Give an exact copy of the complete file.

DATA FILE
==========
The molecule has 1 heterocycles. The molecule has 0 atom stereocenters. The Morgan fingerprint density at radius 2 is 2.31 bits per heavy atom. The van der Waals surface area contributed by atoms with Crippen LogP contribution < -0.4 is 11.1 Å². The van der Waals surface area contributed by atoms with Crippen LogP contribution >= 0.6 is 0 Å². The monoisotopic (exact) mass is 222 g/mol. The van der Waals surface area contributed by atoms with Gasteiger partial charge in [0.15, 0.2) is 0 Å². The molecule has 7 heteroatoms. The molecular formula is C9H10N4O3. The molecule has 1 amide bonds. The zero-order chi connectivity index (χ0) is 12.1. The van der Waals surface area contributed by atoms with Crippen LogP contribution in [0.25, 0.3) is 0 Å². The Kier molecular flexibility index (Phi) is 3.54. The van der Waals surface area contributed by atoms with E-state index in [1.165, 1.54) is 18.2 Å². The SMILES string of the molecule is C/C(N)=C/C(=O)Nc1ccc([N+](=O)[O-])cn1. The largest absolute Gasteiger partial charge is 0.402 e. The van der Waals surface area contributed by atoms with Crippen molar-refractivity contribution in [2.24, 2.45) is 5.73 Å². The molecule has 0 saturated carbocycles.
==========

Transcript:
The molecule has 1 heterocycles. The molecule has 0 atom stereocenters. The Morgan fingerprint density at radius 2 is 2.31 bits per heavy atom. The van der Waals surface area contributed by atoms with Crippen LogP contribution < -0.4 is 11.1 Å². The van der Waals surface area contributed by atoms with Crippen LogP contribution >= 0.6 is 0 Å². The monoisotopic (exact) mass is 222 g/mol. The van der Waals surface area contributed by atoms with Gasteiger partial charge in [0.15, 0.2) is 0 Å². The molecule has 7 heteroatoms. The molecular formula is C9H10N4O3. The molecule has 1 amide bonds. The zero-order chi connectivity index (χ0) is 12.1. The van der Waals surface area contributed by atoms with Crippen LogP contribution in [0.25, 0.3) is 0 Å². The Kier molecular flexibility index (Phi) is 3.54. The van der Waals surface area contributed by atoms with E-state index in [1.165, 1.54) is 18.2 Å². The SMILES string of the molecule is C/C(N)=C/C(=O)Nc1ccc([N+](=O)[O-])cn1. The largest absolute Gasteiger partial charge is 0.402 e. The van der Waals surface area contributed by atoms with Crippen molar-refractivity contribution in [2.24, 2.45) is 5.73 Å². The molecule has 0 saturated carbocycles.